The land along the rocky coast at Long Point, in Rancho Palos Verdes, owns a place on any shortlist of the most scenic locales in the South Bay/Harbor Area.

The developers of Marineland of the Pacific deemed it the perfect location for their new aquatic theme park, which opened on the site in August 1954.

Three decades later, the corporate owner of the park, Harcourt, Brace & Jovanovich, abruptly closed the seaside attraction on Feb. 12, 1987. HBJ announced three months later that it had sold the 102-acre Marineland property to Arizona developer James G. Monaghan for $24.5 million.

The sale marked the beginning of the lengthy trail leading to the creation of the Terranea resort.

Monaghan had no intention of reopening Marineland, though his initial plans for the property consisted of building a large resort hotel and conference center that possibly could incorporate some of Marineland’s existing facilities.

The main aquatic tanks were razed in February 1988, leaving just its motel and restaurant buildings, the Sky Tower and the Catalina Room. (The Catalina Room remained open as a site for weddings and social events until 2004, while the Sky Tower came down in 1995 for aviation safety reasons.)

Monaghan introduced several plans for the property over the next four years. Initially, he wanted to build an 18-hole golf course (using some city land as well), a 1,070-room luxury hotel, 200 free-standing casitas, several restaurants, various other recreational facilities and a 50,000-square foot conference center.

RPV officials balked at the plan, however — concerned about its density and environmental impacts.

After a couple of more years of bargaining, Monaghan came up with a scaled-down plan calling for a 450-room hotel,with 50 casitas and a nine-hole golf course. The RPV City Council approved the plan in July 1991.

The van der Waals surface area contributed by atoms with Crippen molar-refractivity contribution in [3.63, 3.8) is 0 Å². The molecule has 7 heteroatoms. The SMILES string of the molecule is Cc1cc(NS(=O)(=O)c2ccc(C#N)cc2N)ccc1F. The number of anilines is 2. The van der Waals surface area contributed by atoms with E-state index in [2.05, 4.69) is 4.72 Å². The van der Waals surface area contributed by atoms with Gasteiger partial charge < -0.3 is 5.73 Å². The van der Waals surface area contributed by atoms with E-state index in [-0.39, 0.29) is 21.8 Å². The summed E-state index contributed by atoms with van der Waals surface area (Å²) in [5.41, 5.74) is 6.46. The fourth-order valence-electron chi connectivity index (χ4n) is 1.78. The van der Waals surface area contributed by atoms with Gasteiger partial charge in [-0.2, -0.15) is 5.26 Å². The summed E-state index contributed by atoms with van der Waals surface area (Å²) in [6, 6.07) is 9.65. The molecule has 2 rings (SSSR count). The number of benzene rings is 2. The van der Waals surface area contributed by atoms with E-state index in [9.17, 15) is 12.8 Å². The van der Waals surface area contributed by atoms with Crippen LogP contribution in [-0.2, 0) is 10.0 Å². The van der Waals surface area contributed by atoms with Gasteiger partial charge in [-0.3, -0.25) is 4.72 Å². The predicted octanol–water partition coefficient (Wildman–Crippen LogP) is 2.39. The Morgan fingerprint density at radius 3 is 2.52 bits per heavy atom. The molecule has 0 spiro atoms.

Then Monaghan ran into financial difficulties, stalling the development. The recession in the early 1990s dried up his financing for the project.

In 1992, he defaulted on a $20 million loan, after the government’s Resolution Trust Corp. took control of the Louisiana savings-and-loan that became insolvent after lending him the money. His development firm, Rancho Palos Verdes Resorts, Inc., was forced to file for Chapter 11 bankruptcy.

Monaghan tried to regroup and reorganize, but was unsuccessful. York Capital Group, owned by Rolling Hills Estates resident Jim York, purchased the Marineland property and an additional 315-acre site known as the Filiorum property at a government bankruptcy auction in October 1994 for $24.1 million.

York made his preliminary development plans public in July 1996, to generally positive reviews from RPV residents.

He wanted an 18-hole championship golf course on the ocean bluffs that would have holes on both sides of Palos Verdes Drive South; a 200-room, four-star resort hotel and conference center; an estimated 75 single-family homes, priced at around $1 million each; and 150 free-standing “villas,” which would run around $750,000.

More negotiations with the city followed, along with additional permutations and refinements of the plan. York brought in Lowe Enterprises, based in Brentwood, as the project’s developer in 1999.

Debate on environmental and other concerns continued for the next four years. Finally, the city approved the development in 2002, with the California Coastal Commission signing off in June 2003.

But it would be another four years until Terranea’s groundbreaking, at a ceremony on March 7, 2007. Construction began in earnest on the the 582-room resort (including casitas and villas), and its spa, conference center and nine-hole golf course later that year.

The plans called for all new buildings, and demolition of the remaining Marineland structures began in July 2008.

Finally, the meticulously landscaped, Mediterranean-style resort officially opened to the public on Friday, June 12, 2009.

In addition to its lodgings, additional amenities at its opening, according to Daily Breeze reporter Melissa Pamer, included: a nine-hole golf course and golf academy, more than 60,000 square feet of meeting space, including an 18,000-square-foot ballroom for weddings and receptions; an outdoor amphitheater; public trails and coastal access, with 13 acres of restored native habitat; four restaurants and eight bars, a 5,000-square-foot gym, and three swimming pools; a water slide; and an oceanfront spa with 24 treatment rooms.

In the decade since its opening, Terranea has become a fixture along the Palos Verdes Peninsula coastline, and an sizable contributor to RPV’s tax base.

The only luxury resort of its size in coastal Los Angeles, the resort celebrated its 10th anniversary with a series of commemorative events running from last year to June.

Sources: Daily Breeze files, Terranea’s website.

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